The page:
If you want to be a doctor, you face three major challenges with regard to medical school, which are gaining admission, keeping your mental health intact once you’re there, and successfully navigating your way to graduation. It’s true that some students drop out during the first year, but the good news is that the vast majority do not. Admissions departments have developed a talent for screening out prospective candidates who don’t have what it takes to succeed academically or emotionally.
You need a lot more than a fine mind to become a physician. Your post-college education will test your brain, in addition to your physical stamina, your emotional stability, and your determination to reach the finish line. Make no mistake, the med school admissions battle is won or lost in the preparatory phase, meaning those who know what to do before the first day of classes are the ones who end up with “MD” after their names.
Like marathon running, the contest is won or lost long before race day. Do you know what millions of doctors did to get from college graduation to “MD” without losing sight of their goals? Here are some of the best of the best suggestions you’ll hear from practicing physicians about how to prepare yourself for what is likely to be the most difficult years of your life.
Acquire Relevant Experience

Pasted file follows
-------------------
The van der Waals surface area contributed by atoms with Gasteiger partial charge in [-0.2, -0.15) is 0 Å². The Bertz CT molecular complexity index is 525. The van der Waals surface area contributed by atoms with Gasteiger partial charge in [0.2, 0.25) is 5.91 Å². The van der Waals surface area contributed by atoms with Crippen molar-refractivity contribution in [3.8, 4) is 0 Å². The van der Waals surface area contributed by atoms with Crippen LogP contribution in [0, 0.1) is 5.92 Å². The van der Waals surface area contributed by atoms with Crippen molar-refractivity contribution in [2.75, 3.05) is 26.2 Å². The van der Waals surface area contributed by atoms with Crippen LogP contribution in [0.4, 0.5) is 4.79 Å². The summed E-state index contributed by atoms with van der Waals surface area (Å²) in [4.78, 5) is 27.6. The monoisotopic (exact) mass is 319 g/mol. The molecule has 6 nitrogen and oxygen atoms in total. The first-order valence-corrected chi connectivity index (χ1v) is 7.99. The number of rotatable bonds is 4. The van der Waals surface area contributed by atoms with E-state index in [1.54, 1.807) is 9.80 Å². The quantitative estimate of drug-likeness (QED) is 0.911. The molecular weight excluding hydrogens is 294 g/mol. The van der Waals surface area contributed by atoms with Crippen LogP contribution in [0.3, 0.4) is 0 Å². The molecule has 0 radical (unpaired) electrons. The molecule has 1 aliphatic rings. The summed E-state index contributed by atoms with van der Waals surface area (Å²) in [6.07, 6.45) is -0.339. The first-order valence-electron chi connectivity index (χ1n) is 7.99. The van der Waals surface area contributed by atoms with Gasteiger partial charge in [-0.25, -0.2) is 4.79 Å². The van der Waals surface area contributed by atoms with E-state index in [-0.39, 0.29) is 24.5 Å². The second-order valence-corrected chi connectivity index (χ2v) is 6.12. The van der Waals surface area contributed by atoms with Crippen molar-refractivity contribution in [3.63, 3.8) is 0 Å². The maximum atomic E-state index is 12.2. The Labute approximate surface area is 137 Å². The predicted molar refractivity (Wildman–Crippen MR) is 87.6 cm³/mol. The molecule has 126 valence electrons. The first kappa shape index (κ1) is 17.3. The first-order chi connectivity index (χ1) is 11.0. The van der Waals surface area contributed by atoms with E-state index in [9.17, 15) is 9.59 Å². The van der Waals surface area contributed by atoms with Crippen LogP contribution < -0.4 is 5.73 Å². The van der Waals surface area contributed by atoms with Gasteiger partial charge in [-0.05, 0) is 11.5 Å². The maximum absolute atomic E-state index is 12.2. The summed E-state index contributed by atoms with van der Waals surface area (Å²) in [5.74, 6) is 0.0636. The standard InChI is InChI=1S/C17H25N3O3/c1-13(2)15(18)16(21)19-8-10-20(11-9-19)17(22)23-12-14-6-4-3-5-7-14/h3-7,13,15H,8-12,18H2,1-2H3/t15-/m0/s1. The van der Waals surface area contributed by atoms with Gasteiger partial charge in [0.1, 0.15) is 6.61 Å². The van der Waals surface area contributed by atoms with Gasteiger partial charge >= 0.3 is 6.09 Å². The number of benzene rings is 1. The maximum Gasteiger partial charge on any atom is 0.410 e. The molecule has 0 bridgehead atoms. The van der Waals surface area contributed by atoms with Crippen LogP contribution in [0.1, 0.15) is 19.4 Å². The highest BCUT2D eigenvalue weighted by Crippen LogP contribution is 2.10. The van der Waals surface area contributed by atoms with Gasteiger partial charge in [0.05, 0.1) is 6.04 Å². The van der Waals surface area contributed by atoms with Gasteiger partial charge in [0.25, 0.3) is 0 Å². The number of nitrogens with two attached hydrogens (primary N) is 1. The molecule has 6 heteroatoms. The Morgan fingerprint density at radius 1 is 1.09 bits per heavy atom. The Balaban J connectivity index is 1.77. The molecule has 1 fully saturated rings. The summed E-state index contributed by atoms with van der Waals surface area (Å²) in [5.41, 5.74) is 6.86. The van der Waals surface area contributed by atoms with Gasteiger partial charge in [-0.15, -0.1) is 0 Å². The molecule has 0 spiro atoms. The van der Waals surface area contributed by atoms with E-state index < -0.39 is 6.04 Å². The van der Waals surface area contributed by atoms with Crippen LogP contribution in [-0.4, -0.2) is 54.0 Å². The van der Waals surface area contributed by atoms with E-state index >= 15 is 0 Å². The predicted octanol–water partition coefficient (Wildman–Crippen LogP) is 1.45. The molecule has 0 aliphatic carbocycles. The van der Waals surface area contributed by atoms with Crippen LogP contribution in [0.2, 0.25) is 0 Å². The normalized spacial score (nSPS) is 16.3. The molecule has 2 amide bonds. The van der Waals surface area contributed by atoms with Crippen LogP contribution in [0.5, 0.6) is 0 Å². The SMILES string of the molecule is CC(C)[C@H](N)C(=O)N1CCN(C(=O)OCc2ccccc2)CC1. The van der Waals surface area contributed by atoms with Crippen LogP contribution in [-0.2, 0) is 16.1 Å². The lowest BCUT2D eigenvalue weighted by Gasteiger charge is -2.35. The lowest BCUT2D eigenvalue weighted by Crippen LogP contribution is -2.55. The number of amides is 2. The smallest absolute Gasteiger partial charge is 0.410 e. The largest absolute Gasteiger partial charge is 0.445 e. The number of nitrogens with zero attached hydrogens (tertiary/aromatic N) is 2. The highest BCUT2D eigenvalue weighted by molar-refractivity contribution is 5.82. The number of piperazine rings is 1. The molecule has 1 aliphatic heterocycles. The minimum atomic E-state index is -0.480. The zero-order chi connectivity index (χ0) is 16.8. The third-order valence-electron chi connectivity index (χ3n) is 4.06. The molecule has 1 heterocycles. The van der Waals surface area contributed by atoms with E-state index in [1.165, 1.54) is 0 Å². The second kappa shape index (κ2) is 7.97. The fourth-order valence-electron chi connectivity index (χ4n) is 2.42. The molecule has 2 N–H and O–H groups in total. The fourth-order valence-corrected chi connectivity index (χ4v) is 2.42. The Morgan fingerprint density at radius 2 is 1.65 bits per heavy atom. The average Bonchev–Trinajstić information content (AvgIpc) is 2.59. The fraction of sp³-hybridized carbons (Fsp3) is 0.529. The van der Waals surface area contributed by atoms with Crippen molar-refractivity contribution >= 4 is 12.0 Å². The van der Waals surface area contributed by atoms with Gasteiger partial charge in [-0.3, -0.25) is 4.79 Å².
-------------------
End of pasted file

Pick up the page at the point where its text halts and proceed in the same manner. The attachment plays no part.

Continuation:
For some future doctors, this is the single most educational part of their preparation. You can get experience in a number of ways. A common one is to shadow a working medical professional on their daily rounds. Ask at a local hospital and they’ll usually be able to set you up with a shadowing opportunity.
Another way to get some hospital time under your belt is through working as an emergency medical technician or as a certified nursing assistant. This type of commitment demonstrates to admissions boards that you are serious about your future career and know what the daily life is like in a healthcare facility. Finally, take any position in an emergency room or data entry department of a clinic or hospital. The point of it all is to gain exposure to the profession before filling out admission forms for school.
Apply for Private Student Loans
Tuition and related expenses on the way to becoming a doctor are a big part of the equation. Face it, specialty graduate programs are not cheap, which is why you should plan on taking out a private student loan from Earnest. Due to the rigorous academic demands of the four-year program, you’ll not want to worry about having to work. Staying focused on studies is of the utmost importance, so get your financial situation fully taken care of before classes begin.
The advantages of getting an education loan are many. For starters, you’ll be able to sleep at night without worrying where next semester’s tuition is coming from. Plus, you’ll not have to begin repaying the debt until you’ve graduated. And when you’re aiming to finance four full years of schooling, it’s nice to know you have access to reasonable, competitive interest rates, payback periods, and monthly payments. While filling out school applications, investigate student loans as well. Try to find a lender that suits your needs and understands what it takes to get through a grueling four-year course of study.